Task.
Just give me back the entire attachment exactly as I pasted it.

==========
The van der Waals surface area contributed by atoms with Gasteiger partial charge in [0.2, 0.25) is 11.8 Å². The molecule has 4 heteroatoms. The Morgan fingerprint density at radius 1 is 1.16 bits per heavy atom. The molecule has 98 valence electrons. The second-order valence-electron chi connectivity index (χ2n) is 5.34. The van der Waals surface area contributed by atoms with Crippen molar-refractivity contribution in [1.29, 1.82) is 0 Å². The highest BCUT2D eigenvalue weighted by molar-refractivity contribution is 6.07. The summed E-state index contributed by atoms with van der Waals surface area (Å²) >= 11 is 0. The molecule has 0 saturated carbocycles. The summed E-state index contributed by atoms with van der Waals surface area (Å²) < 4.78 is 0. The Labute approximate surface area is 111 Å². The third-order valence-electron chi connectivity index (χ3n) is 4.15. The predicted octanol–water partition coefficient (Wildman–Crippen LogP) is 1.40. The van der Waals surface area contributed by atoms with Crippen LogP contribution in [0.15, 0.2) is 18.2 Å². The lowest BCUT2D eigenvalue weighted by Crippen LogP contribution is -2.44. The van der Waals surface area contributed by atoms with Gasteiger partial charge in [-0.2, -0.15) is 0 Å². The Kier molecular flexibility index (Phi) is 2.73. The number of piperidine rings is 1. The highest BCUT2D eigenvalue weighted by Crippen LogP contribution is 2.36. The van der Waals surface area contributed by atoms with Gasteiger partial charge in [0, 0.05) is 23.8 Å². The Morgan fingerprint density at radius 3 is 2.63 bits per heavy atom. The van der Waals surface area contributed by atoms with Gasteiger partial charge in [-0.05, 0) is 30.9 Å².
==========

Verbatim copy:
The van der Waals surface area contributed by atoms with Gasteiger partial charge in [0.2, 0.25) is 11.8 Å². The molecule has 4 heteroatoms. The Morgan fingerprint density at radius 1 is 1.16 bits per heavy atom. The molecule has 98 valence electrons. The second-order valence-electron chi connectivity index (χ2n) is 5.34. The van der Waals surface area contributed by atoms with Crippen molar-refractivity contribution in [1.29, 1.82) is 0 Å². The highest BCUT2D eigenvalue weighted by molar-refractivity contribution is 6.07. The summed E-state index contributed by atoms with van der Waals surface area (Å²) >= 11 is 0. The molecule has 0 saturated carbocycles. The summed E-state index contributed by atoms with van der Waals surface area (Å²) < 4.78 is 0. The Labute approximate surface area is 111 Å². The third-order valence-electron chi connectivity index (χ3n) is 4.15. The predicted octanol–water partition coefficient (Wildman–Crippen LogP) is 1.40. The van der Waals surface area contributed by atoms with Crippen LogP contribution in [0.15, 0.2) is 18.2 Å². The lowest BCUT2D eigenvalue weighted by Crippen LogP contribution is -2.44. The van der Waals surface area contributed by atoms with Gasteiger partial charge in [-0.2, -0.15) is 0 Å². The Kier molecular flexibility index (Phi) is 2.73. The number of piperidine rings is 1. The highest BCUT2D eigenvalue weighted by Crippen LogP contribution is 2.36. The van der Waals surface area contributed by atoms with Gasteiger partial charge in [0, 0.05) is 23.8 Å². The Morgan fingerprint density at radius 3 is 2.63 bits per heavy atom. The van der Waals surface area contributed by atoms with Gasteiger partial charge in [-0.05, 0) is 30.9 Å².